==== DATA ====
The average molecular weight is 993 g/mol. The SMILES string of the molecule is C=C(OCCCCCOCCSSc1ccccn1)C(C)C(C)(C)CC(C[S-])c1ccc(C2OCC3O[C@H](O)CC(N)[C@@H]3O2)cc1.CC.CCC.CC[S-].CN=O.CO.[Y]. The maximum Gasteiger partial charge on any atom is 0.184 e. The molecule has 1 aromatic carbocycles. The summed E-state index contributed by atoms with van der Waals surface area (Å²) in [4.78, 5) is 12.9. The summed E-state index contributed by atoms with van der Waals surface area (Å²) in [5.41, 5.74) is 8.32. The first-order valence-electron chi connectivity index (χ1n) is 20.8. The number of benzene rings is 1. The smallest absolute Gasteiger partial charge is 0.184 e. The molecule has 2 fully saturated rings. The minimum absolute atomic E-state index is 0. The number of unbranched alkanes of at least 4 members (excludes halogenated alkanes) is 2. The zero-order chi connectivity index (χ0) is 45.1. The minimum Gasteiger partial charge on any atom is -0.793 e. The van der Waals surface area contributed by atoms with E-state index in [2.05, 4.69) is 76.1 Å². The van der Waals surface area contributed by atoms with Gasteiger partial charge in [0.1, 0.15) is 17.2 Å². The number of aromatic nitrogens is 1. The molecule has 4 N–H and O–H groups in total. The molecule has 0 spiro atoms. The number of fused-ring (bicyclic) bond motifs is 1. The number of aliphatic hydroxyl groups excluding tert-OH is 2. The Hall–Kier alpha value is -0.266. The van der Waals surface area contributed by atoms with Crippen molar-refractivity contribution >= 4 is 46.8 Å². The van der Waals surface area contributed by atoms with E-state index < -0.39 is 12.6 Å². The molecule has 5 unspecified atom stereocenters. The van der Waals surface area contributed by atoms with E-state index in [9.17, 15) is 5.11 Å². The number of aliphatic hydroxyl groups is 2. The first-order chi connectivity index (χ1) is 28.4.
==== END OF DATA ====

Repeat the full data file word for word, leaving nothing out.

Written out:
The average molecular weight is 993 g/mol. The SMILES string of the molecule is C=C(OCCCCCOCCSSc1ccccn1)C(C)C(C)(C)CC(C[S-])c1ccc(C2OCC3O[C@H](O)CC(N)[C@@H]3O2)cc1.CC.CCC.CC[S-].CN=O.CO.[Y]. The maximum Gasteiger partial charge on any atom is 0.184 e. The molecule has 1 aromatic carbocycles. The summed E-state index contributed by atoms with van der Waals surface area (Å²) in [4.78, 5) is 12.9. The summed E-state index contributed by atoms with van der Waals surface area (Å²) in [5.41, 5.74) is 8.32. The first-order valence-electron chi connectivity index (χ1n) is 20.8. The number of benzene rings is 1. The smallest absolute Gasteiger partial charge is 0.184 e. The molecule has 2 fully saturated rings. The minimum absolute atomic E-state index is 0. The number of unbranched alkanes of at least 4 members (excludes halogenated alkanes) is 2. The zero-order chi connectivity index (χ0) is 45.1. The minimum Gasteiger partial charge on any atom is -0.793 e. The van der Waals surface area contributed by atoms with E-state index in [2.05, 4.69) is 76.1 Å². The van der Waals surface area contributed by atoms with Gasteiger partial charge in [0.1, 0.15) is 17.2 Å². The number of aromatic nitrogens is 1. The molecule has 4 N–H and O–H groups in total. The molecule has 0 spiro atoms. The number of fused-ring (bicyclic) bond motifs is 1. The number of aliphatic hydroxyl groups excluding tert-OH is 2. The Hall–Kier alpha value is -0.266. The van der Waals surface area contributed by atoms with Crippen molar-refractivity contribution >= 4 is 46.8 Å². The van der Waals surface area contributed by atoms with E-state index < -0.39 is 12.6 Å². The molecule has 5 unspecified atom stereocenters. The van der Waals surface area contributed by atoms with E-state index in [9.17, 15) is 5.11 Å². The number of aliphatic hydroxyl groups is 2. The first-order chi connectivity index (χ1) is 28.4.